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Crime & Courts

Philip Chiyangwa Takes Mnangagwa To Court Over Museum Library land


By Court Reporter


Businessman and politician, Philip Chiyangwa, has approached the court after government grabbed his land to the construct the Museum of the African Liberation.



In his court application, Chiyangwa said the property was acquired on commercial terms in 2012 and it was approved by City of Harare.




The land fights back date 2012 which according to the court papers lasted three year after Killima had been unlawfully deprived of its property.



In 2013 High Court judge Justice Happius Zhou ruled in favour of Killima and the property was transferred to the company’s name.



City of Harare transferred the property on June 24 2019 under transfer registration 4050/19.




“It is common cause that applicant proceeded to seek various permits and licences for the construction of a multimillion-dollar world class shopping mall complete with all upmarket amenities including supermarkets, fuel station, clothing shops and all complementary infrastructure.





Chiyangwa said to date Killima has invested more than US$10 million and the mall would have been complete by end of this year.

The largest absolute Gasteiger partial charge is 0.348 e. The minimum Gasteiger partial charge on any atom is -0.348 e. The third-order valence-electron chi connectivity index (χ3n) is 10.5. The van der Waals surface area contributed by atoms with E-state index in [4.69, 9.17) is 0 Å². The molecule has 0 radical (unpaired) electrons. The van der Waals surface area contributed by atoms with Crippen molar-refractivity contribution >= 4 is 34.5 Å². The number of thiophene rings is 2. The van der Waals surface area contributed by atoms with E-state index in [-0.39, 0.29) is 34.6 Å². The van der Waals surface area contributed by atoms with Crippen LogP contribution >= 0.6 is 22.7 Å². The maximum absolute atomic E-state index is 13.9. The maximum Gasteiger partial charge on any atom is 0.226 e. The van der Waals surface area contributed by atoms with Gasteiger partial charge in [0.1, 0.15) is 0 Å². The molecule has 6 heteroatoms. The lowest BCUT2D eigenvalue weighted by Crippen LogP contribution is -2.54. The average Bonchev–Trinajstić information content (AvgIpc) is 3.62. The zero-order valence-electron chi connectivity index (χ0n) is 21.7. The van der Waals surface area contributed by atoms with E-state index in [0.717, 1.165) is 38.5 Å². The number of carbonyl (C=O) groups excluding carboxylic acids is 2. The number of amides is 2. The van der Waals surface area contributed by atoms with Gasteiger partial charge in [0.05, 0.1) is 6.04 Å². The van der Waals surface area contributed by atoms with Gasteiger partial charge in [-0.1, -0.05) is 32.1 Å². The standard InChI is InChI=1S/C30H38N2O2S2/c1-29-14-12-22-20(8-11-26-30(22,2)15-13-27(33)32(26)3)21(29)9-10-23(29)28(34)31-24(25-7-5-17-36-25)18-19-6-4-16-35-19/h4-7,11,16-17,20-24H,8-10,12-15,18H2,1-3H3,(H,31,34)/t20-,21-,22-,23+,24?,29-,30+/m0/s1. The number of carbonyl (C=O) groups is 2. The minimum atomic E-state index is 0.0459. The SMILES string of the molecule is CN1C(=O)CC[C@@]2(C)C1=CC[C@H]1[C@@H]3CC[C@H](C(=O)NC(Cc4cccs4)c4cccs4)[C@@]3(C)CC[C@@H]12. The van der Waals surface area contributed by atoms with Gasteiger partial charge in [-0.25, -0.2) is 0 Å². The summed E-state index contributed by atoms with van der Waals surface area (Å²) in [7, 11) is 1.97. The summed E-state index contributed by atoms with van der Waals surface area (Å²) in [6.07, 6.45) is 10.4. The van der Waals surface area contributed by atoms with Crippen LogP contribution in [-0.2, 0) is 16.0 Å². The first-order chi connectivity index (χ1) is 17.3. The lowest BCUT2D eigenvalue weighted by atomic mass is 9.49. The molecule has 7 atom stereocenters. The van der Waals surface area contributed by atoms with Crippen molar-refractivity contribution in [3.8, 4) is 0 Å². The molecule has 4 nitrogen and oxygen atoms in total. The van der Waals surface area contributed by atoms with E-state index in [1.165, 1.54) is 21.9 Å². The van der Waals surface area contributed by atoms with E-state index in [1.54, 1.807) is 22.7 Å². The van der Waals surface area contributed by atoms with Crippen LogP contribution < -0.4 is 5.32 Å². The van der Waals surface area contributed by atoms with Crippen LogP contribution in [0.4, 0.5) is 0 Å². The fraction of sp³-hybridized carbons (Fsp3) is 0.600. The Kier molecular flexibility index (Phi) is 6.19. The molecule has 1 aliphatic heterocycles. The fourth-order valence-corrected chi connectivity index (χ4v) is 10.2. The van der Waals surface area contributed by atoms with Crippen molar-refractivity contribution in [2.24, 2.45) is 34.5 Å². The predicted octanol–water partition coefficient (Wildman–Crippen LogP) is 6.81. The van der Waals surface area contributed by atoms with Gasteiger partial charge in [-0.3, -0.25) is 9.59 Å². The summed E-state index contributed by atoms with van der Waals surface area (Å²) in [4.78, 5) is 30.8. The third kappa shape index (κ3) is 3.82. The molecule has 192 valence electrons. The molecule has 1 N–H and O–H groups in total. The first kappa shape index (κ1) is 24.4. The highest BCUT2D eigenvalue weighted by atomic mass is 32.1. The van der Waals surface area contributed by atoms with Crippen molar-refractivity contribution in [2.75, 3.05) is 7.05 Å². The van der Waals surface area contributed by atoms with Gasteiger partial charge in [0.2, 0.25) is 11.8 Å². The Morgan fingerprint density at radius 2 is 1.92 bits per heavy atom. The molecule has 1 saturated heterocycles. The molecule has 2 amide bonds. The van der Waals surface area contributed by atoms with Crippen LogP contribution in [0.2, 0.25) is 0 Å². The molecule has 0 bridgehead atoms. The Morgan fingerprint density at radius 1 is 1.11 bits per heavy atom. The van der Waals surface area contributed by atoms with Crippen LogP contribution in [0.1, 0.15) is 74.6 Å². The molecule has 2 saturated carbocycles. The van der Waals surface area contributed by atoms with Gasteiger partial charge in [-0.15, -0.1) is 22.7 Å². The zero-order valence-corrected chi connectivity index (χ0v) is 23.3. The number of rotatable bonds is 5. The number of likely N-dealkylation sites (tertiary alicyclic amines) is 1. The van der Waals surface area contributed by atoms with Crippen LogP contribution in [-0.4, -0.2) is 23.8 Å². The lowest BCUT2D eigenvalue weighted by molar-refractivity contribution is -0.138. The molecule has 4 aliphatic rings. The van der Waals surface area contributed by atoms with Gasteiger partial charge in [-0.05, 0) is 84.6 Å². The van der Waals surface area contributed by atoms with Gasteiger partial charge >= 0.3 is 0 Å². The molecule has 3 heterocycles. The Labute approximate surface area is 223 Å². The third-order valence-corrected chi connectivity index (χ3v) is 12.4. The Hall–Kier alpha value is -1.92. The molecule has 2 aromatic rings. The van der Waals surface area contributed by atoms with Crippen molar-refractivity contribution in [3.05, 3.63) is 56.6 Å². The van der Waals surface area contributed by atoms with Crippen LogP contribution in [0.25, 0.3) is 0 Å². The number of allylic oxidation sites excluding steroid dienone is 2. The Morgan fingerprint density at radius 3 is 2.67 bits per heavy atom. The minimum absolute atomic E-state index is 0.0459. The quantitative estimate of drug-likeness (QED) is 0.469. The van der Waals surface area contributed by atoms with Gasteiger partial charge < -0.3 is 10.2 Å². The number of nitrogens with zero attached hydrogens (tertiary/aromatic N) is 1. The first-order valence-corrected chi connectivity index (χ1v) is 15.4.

“The land constitutes a are gem which Killima has not spared any sweet resource or effort in ensuring that it represents the best expression of indigenous business investment in /Zimbabwe,” he said.



“With the applicant having toiled to ensure that the property is dully completed before the end of 29021, a surprise call was made by one Ambassador Kwme Muzawazi who introduced himself as the head of Secretariat of the Institute of African Knowledge.”




Chiyangwa said Muzawazi old Brian Chiyangwa his managing director of their intention buy the entire complex.




“Muzawazi advised the applicant that his organisation is a government department in the office of the President and Cabinet with the responsibility of constructing a Museum for the history of African Liberation.”



He said they discussed with Muzavazi who said he was going to talk with his superiors but never returned as Killima continued with its construction project.


He said from this it is clear that the government has decided to forcibly grab his property despite that he had offered to discuss the matter and reach a common ground.




“Applicant contends that respondent’s conduct is manifestly unconstitutional, unlawful, wrongful and prejudicial to Killima’s rights and interests.




He said his company objects to the proposed acquisition by the government on the basis that the act is an unreasonable exercise of power by the state.






He said they have right to the protection of law having fought for the same piece before.




“The respondent is proceeding against the applicant’s property as if applicant does not have rights and are extant and worth the protection of the law. The respondent’s conduct is wholly, arbitrary, unconstitutional and has no place for justification in an open and democratic society.




The applicant has no option but to seek a declaration of rights in respect of his property.



Robert Tapfumaneyi